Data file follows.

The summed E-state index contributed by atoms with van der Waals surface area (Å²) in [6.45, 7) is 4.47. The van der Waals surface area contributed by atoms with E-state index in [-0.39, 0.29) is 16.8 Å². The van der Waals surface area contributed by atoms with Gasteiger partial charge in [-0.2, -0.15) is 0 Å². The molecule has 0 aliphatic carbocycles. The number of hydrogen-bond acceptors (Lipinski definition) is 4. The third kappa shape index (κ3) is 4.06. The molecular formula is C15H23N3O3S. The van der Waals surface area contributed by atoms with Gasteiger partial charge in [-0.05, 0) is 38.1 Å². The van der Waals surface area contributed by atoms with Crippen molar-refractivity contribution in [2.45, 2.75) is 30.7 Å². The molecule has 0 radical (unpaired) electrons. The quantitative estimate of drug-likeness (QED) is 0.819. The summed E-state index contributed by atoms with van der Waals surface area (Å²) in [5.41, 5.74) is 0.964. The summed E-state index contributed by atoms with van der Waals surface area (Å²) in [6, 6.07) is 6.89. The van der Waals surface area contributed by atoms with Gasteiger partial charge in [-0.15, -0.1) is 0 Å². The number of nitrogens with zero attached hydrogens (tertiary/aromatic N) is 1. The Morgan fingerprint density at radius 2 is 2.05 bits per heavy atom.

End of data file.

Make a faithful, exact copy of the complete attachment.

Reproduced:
The summed E-state index contributed by atoms with van der Waals surface area (Å²) in [6.45, 7) is 4.47. The van der Waals surface area contributed by atoms with E-state index in [-0.39, 0.29) is 16.8 Å². The van der Waals surface area contributed by atoms with Gasteiger partial charge in [-0.2, -0.15) is 0 Å². The molecule has 0 aliphatic carbocycles. The number of hydrogen-bond acceptors (Lipinski definition) is 4. The third kappa shape index (κ3) is 4.06. The molecular formula is C15H23N3O3S. The van der Waals surface area contributed by atoms with Gasteiger partial charge in [-0.05, 0) is 38.1 Å². The van der Waals surface area contributed by atoms with Crippen molar-refractivity contribution in [2.45, 2.75) is 30.7 Å². The molecule has 0 radical (unpaired) electrons. The quantitative estimate of drug-likeness (QED) is 0.819. The summed E-state index contributed by atoms with van der Waals surface area (Å²) in [5.41, 5.74) is 0.964. The summed E-state index contributed by atoms with van der Waals surface area (Å²) in [6, 6.07) is 6.89. The van der Waals surface area contributed by atoms with Gasteiger partial charge in [-0.15, -0.1) is 0 Å². The number of nitrogens with zero attached hydrogens (tertiary/aromatic N) is 1. The Morgan fingerprint density at radius 2 is 2.05 bits per heavy atom.